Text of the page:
All these feelings were and are real though and need to be acknowledged and addressed. We all have a need to belong and to feel safe, and if these basic needs are not being met, it can have an impact on a person’s mental health. It is therefore not surprising that the change in atmosphere and the uncertainty after the Brexit referendum resulted in an increase in cases of anxiety and depression for EU citizens, as shown by two studies by Robert Gordon University from 2019 and 2021.

Fear and worry also showed in behaviour changes in everyday life. My German friends and I for example discussed whether we still felt safe to speak German in public and refrained from doing so for some time as it made us feel vulnerable. Other friends of mine used to live in London but in 2019 decided to move to Scotland after several racist incidents, where they were verbally and in one case physically abused and told to go back to where they came from. I have heard similar stories from many EU citizens, some of whom eventually decided to leave the UK and move to countries where they felt welcome, appreciated and safe.

Impact of legal chaos

Before the 2016 referendum, the Vote Leave team that now dominates the UK Government promised that nothing would change for EU citizens already in the UK. But after the vote, we were told that we would have to apply for the right to stay in the country, to ask for permission to stay in our own homes and with our British families. The UK government explicitly chose an application, rather than a registration (declarative) system. This way the onus was on us to apply and prove that we have been living here. If we didn’t, we would risk deportation!

The rules for this process changed several times, causing even more confusion and anxiety, but it finally culminated in the current regulations for (Pre-) Settled Status under the EUSS. Sadly, this has not led to the ‘settled’ and safe feeling we all hoped for as the process still causes confusion, anxiety and problems for many.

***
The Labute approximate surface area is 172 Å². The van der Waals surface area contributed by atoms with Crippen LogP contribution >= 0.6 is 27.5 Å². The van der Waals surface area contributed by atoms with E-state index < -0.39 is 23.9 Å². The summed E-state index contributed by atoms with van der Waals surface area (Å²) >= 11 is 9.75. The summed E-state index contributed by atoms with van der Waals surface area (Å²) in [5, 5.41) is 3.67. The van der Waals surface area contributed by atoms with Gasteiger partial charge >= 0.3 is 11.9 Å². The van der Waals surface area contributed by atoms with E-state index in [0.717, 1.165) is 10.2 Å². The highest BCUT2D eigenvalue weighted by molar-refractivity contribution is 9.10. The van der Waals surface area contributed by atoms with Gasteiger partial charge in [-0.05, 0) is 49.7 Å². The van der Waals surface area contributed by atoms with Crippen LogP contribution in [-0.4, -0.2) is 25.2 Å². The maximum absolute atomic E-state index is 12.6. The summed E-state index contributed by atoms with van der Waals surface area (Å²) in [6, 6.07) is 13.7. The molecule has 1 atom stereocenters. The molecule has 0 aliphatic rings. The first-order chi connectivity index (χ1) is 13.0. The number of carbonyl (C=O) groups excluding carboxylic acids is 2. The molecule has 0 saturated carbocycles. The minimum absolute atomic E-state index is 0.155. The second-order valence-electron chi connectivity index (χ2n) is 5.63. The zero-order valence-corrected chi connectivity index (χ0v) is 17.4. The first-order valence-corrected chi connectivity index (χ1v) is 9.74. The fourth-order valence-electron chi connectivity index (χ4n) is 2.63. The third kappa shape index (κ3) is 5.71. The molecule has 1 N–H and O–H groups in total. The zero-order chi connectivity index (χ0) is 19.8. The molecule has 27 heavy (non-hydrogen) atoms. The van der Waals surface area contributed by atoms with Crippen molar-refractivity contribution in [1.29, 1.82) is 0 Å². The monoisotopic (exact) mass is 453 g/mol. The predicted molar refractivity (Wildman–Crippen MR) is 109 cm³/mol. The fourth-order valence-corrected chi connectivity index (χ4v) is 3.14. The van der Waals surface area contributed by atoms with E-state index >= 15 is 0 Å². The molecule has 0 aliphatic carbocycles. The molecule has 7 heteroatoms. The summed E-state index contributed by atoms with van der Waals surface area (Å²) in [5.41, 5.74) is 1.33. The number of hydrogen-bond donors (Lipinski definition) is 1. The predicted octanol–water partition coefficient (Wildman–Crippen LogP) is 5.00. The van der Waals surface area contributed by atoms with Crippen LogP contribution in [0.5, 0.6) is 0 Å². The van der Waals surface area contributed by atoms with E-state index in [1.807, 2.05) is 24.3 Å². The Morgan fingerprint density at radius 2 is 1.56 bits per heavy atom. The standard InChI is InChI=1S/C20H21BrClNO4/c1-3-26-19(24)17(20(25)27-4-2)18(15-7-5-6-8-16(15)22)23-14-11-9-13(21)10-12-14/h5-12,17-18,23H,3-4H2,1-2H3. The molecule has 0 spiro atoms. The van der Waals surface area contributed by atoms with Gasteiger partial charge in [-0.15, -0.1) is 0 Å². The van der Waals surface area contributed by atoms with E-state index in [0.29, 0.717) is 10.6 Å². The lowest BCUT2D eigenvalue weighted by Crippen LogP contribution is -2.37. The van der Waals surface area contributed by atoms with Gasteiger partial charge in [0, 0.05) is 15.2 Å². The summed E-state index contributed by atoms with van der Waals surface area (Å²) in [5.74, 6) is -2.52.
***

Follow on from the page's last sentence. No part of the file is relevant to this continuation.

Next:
During the run up to the application deadline for (settled/pre-settled) status under EUSS on 30 June 2021, it became obvious that thousands of EU citizens had been unaware they needed to apply for their new legal status to continue to live in the country. Many believed they were exempt as they were the spouse of a British citizen, others thought they had lived here so long they had automatically acquired the right to remain and many assumed wrongly that their children were automatically included in the parents’ Settled Status.

Then there were those vulnerable groups – people in care or with dementia dependent on others to apply for them, those with limited English language skills, without internet access or too little tech knowledge – who needed to be reached and helped to be able to apply. Lockdowns during the pandemic made this extremely difficult if not impossible. The result was a last-minute rush by thousands of EU citizens to apply by the deadline. As a result, the Home Office’s website crashed multiple times and online applications could not be submitted, the Resolution Centre’s phone line was so busy that people had to wait hours to get into the queue, never mind speak to an advisor.

There were no online application forms for people who did not have valid ID (e.g. due to out of date passports or small children born in the UK who simply did not have passports yet). And the backlog of received but unprocessed applications reached an all-time high of nearly 570,000.

What’s settled?

But even once EU citizens receive their (Pre-)Settled Status, the problems are not over. This is mainly because they are the only group of immigrants in the UK who do not receive a physical document as proof of their legal status. Status under the EUSS is digital only, and this can lead to complications when having to prove their status to an employer, a landlord, to the NHS, when travelling or applying for a bank account or mortgage. The3million have written a report for the Independent Monitoring Authority which lists and analyses the problems arising from this.

For me the question now is: how do we all move on from this? How can we, Brits and EU citizens in the UK, build bridges and trust again?

I have found it helpful to join grassroots groups like EMiS, Fife4Europe and the3million. Apart from staying informed about Brexit-related topics, it has also shown me that so many British people are just as affected by Brexit, feel that they too have lost the country they thought they knew and understand what EU citizens are going through.

Furthermore, I am grateful to all the British citizens who have begun to speak up not just for themselves but who fight for EU citizens’ rights. They represent the open-minded, kind-hearted and welcoming Britain I got to know and fell in love with almost 30 years ago. And this gives me hope for the future of this beautiful country.

  • Larissa Slaney, dual national who has called Scotland her home for almost 30 years.